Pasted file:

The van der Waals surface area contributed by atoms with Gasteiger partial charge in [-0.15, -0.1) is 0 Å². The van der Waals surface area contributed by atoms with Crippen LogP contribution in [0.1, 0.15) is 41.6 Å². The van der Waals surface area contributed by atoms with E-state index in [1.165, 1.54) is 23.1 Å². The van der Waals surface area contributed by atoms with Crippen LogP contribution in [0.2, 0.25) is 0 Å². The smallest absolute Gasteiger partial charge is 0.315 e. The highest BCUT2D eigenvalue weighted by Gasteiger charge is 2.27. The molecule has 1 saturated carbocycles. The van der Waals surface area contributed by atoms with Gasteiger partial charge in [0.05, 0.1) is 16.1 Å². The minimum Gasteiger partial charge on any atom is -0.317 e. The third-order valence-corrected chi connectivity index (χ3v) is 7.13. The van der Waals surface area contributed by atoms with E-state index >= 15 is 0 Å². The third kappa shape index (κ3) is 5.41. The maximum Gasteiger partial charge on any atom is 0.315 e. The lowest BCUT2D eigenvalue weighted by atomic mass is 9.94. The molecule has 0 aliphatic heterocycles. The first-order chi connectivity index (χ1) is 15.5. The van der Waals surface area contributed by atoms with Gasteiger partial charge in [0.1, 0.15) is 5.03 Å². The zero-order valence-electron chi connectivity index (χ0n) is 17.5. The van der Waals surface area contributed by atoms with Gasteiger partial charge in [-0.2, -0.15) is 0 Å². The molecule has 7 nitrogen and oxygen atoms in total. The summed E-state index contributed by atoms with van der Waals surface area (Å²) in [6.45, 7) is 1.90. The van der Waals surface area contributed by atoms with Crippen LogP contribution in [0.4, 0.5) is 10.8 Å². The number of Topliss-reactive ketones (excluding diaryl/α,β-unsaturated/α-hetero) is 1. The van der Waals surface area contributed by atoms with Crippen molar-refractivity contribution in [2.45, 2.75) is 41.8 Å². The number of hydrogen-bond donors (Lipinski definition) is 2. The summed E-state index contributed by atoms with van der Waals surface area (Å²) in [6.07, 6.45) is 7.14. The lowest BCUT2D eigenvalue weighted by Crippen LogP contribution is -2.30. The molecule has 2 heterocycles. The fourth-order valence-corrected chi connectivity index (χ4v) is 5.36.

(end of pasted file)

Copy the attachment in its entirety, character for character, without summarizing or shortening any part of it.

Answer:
The van der Waals surface area contributed by atoms with Gasteiger partial charge in [-0.15, -0.1) is 0 Å². The van der Waals surface area contributed by atoms with Crippen LogP contribution in [0.1, 0.15) is 41.6 Å². The van der Waals surface area contributed by atoms with E-state index in [1.165, 1.54) is 23.1 Å². The van der Waals surface area contributed by atoms with Crippen LogP contribution in [0.2, 0.25) is 0 Å². The smallest absolute Gasteiger partial charge is 0.315 e. The highest BCUT2D eigenvalue weighted by Gasteiger charge is 2.27. The molecule has 1 saturated carbocycles. The van der Waals surface area contributed by atoms with Gasteiger partial charge in [0.05, 0.1) is 16.1 Å². The minimum Gasteiger partial charge on any atom is -0.317 e. The third-order valence-corrected chi connectivity index (χ3v) is 7.13. The van der Waals surface area contributed by atoms with E-state index >= 15 is 0 Å². The third kappa shape index (κ3) is 5.41. The maximum Gasteiger partial charge on any atom is 0.315 e. The lowest BCUT2D eigenvalue weighted by atomic mass is 9.94. The molecule has 0 aliphatic heterocycles. The first-order chi connectivity index (χ1) is 15.5. The van der Waals surface area contributed by atoms with Gasteiger partial charge in [0.1, 0.15) is 5.03 Å². The zero-order valence-electron chi connectivity index (χ0n) is 17.5. The van der Waals surface area contributed by atoms with Gasteiger partial charge in [-0.2, -0.15) is 0 Å². The molecule has 7 nitrogen and oxygen atoms in total. The summed E-state index contributed by atoms with van der Waals surface area (Å²) in [6.45, 7) is 1.90. The van der Waals surface area contributed by atoms with Crippen LogP contribution in [0.4, 0.5) is 10.8 Å². The number of Topliss-reactive ketones (excluding diaryl/α,β-unsaturated/α-hetero) is 1. The van der Waals surface area contributed by atoms with Crippen molar-refractivity contribution in [2.45, 2.75) is 41.8 Å². The number of hydrogen-bond donors (Lipinski definition) is 2. The summed E-state index contributed by atoms with van der Waals surface area (Å²) in [6.07, 6.45) is 7.14. The lowest BCUT2D eigenvalue weighted by Crippen LogP contribution is -2.30. The molecule has 2 heterocycles. The fourth-order valence-corrected chi connectivity index (χ4v) is 5.36.